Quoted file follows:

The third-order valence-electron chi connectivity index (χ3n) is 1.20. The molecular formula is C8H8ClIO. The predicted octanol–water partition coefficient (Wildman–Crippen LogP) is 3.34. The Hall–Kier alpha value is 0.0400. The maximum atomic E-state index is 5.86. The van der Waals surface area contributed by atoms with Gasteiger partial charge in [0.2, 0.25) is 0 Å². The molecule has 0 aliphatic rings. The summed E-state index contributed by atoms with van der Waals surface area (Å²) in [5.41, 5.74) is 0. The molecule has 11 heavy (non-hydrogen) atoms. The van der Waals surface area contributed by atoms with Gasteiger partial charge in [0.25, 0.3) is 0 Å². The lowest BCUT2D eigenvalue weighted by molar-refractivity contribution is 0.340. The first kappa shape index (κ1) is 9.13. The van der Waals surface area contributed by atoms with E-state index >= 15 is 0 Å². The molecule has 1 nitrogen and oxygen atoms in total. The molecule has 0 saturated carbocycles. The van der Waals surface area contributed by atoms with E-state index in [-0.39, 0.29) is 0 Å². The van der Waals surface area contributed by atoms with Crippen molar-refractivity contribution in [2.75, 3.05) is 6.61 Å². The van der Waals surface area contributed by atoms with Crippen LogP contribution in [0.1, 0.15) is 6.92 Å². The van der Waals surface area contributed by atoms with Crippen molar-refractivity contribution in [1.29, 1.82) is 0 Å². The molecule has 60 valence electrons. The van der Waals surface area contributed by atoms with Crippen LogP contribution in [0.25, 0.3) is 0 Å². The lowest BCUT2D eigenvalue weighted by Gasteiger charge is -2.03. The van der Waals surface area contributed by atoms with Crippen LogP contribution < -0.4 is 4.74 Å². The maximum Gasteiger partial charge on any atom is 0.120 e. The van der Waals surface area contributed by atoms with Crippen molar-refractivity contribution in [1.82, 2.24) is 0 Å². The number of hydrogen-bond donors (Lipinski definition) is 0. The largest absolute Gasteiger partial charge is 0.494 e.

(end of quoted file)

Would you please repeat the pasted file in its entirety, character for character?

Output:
The third-order valence-electron chi connectivity index (χ3n) is 1.20. The molecular formula is C8H8ClIO. The predicted octanol–water partition coefficient (Wildman–Crippen LogP) is 3.34. The Hall–Kier alpha value is 0.0400. The maximum atomic E-state index is 5.86. The van der Waals surface area contributed by atoms with Gasteiger partial charge in [0.2, 0.25) is 0 Å². The molecule has 0 aliphatic rings. The summed E-state index contributed by atoms with van der Waals surface area (Å²) in [5.41, 5.74) is 0. The molecule has 11 heavy (non-hydrogen) atoms. The van der Waals surface area contributed by atoms with Gasteiger partial charge in [0.25, 0.3) is 0 Å². The lowest BCUT2D eigenvalue weighted by molar-refractivity contribution is 0.340. The first kappa shape index (κ1) is 9.13. The van der Waals surface area contributed by atoms with E-state index >= 15 is 0 Å². The molecule has 1 nitrogen and oxygen atoms in total. The molecule has 0 saturated carbocycles. The van der Waals surface area contributed by atoms with E-state index in [-0.39, 0.29) is 0 Å². The van der Waals surface area contributed by atoms with Crippen molar-refractivity contribution in [2.75, 3.05) is 6.61 Å². The van der Waals surface area contributed by atoms with Crippen LogP contribution in [0.1, 0.15) is 6.92 Å². The van der Waals surface area contributed by atoms with Crippen molar-refractivity contribution in [1.29, 1.82) is 0 Å². The molecule has 60 valence electrons. The van der Waals surface area contributed by atoms with Crippen LogP contribution in [0.25, 0.3) is 0 Å². The lowest BCUT2D eigenvalue weighted by Gasteiger charge is -2.03. The van der Waals surface area contributed by atoms with Crippen LogP contribution < -0.4 is 4.74 Å². The maximum Gasteiger partial charge on any atom is 0.120 e. The van der Waals surface area contributed by atoms with Crippen molar-refractivity contribution in [1.82, 2.24) is 0 Å². The number of hydrogen-bond donors (Lipinski definition) is 0. The largest absolute Gasteiger partial charge is 0.494 e.